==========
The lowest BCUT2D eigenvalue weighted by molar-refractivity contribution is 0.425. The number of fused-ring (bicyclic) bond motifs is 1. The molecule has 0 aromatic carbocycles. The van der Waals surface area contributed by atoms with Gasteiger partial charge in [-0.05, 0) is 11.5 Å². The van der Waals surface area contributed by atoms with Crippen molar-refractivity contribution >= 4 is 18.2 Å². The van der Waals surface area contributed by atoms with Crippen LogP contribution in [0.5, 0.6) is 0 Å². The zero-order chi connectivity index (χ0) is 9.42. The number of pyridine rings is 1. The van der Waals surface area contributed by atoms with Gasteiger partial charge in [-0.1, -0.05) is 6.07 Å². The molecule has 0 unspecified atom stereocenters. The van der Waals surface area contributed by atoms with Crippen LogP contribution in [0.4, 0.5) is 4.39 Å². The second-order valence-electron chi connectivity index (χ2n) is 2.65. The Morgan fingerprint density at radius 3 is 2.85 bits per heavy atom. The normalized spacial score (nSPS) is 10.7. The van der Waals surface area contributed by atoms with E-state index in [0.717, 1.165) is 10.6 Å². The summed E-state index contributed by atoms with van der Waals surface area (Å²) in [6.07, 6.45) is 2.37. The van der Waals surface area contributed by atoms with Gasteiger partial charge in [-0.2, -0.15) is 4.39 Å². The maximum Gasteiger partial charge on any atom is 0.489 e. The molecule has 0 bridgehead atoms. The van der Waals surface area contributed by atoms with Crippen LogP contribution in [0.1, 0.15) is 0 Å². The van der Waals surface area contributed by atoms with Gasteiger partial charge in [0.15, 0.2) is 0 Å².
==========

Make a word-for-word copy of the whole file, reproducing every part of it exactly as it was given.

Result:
The lowest BCUT2D eigenvalue weighted by molar-refractivity contribution is 0.425. The number of fused-ring (bicyclic) bond motifs is 1. The molecule has 0 aromatic carbocycles. The van der Waals surface area contributed by atoms with Gasteiger partial charge in [-0.05, 0) is 11.5 Å². The van der Waals surface area contributed by atoms with Crippen molar-refractivity contribution >= 4 is 18.2 Å². The van der Waals surface area contributed by atoms with Crippen LogP contribution in [0.5, 0.6) is 0 Å². The zero-order chi connectivity index (χ0) is 9.42. The number of pyridine rings is 1. The van der Waals surface area contributed by atoms with Gasteiger partial charge in [-0.1, -0.05) is 6.07 Å². The molecule has 0 unspecified atom stereocenters. The van der Waals surface area contributed by atoms with Crippen LogP contribution in [0.4, 0.5) is 4.39 Å². The second-order valence-electron chi connectivity index (χ2n) is 2.65. The Morgan fingerprint density at radius 3 is 2.85 bits per heavy atom. The normalized spacial score (nSPS) is 10.7. The van der Waals surface area contributed by atoms with E-state index in [0.717, 1.165) is 10.6 Å². The summed E-state index contributed by atoms with van der Waals surface area (Å²) in [6.07, 6.45) is 2.37. The van der Waals surface area contributed by atoms with Gasteiger partial charge in [-0.2, -0.15) is 4.39 Å². The maximum Gasteiger partial charge on any atom is 0.489 e. The molecule has 0 bridgehead atoms. The van der Waals surface area contributed by atoms with Crippen LogP contribution in [0.1, 0.15) is 0 Å². The van der Waals surface area contributed by atoms with Gasteiger partial charge in [0.15, 0.2) is 0 Å².